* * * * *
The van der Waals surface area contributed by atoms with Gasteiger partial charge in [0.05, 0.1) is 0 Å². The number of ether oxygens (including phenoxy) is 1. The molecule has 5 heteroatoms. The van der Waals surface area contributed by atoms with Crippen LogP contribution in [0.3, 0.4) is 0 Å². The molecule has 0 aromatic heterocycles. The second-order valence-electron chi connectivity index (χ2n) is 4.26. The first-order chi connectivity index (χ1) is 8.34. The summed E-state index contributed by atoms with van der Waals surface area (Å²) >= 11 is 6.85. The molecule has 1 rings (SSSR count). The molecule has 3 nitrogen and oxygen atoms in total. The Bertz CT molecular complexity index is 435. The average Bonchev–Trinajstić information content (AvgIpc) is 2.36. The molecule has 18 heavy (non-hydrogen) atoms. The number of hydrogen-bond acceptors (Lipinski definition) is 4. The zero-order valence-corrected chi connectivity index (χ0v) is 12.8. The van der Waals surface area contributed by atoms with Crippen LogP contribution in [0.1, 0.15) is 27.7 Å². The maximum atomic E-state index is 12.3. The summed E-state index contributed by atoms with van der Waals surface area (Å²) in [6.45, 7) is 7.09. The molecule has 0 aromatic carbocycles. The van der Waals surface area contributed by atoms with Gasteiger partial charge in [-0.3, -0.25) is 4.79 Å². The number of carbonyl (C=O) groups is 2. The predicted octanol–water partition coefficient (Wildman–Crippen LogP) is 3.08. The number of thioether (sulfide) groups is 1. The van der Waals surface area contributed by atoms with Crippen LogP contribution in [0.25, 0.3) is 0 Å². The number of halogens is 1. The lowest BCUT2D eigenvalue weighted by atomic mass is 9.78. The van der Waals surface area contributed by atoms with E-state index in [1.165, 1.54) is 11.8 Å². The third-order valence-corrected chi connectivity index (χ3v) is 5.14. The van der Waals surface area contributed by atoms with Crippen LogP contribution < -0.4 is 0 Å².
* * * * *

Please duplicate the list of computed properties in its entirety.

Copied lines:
The van der Waals surface area contributed by atoms with Gasteiger partial charge in [0.05, 0.1) is 0 Å². The number of ether oxygens (including phenoxy) is 1. The molecule has 5 heteroatoms. The van der Waals surface area contributed by atoms with Crippen LogP contribution in [0.3, 0.4) is 0 Å². The molecule has 0 aromatic heterocycles. The second-order valence-electron chi connectivity index (χ2n) is 4.26. The first-order chi connectivity index (χ1) is 8.34. The summed E-state index contributed by atoms with van der Waals surface area (Å²) >= 11 is 6.85. The molecule has 1 rings (SSSR count). The molecule has 3 nitrogen and oxygen atoms in total. The Bertz CT molecular complexity index is 435. The average Bonchev–Trinajstić information content (AvgIpc) is 2.36. The molecule has 18 heavy (non-hydrogen) atoms. The number of hydrogen-bond acceptors (Lipinski definition) is 4. The zero-order valence-corrected chi connectivity index (χ0v) is 12.8. The van der Waals surface area contributed by atoms with Crippen LogP contribution in [0.1, 0.15) is 27.7 Å². The maximum atomic E-state index is 12.3. The summed E-state index contributed by atoms with van der Waals surface area (Å²) in [6.45, 7) is 7.09. The molecule has 0 aromatic carbocycles. The van der Waals surface area contributed by atoms with Gasteiger partial charge in [-0.3, -0.25) is 4.79 Å². The number of carbonyl (C=O) groups is 2. The predicted octanol–water partition coefficient (Wildman–Crippen LogP) is 3.08. The number of thioether (sulfide) groups is 1. The van der Waals surface area contributed by atoms with Crippen LogP contribution in [0.25, 0.3) is 0 Å². The number of halogens is 1. The lowest BCUT2D eigenvalue weighted by atomic mass is 9.78. The van der Waals surface area contributed by atoms with E-state index in [1.165, 1.54) is 11.8 Å². The third-order valence-corrected chi connectivity index (χ3v) is 5.14. The van der Waals surface area contributed by atoms with Crippen LogP contribution < -0.4 is 0 Å².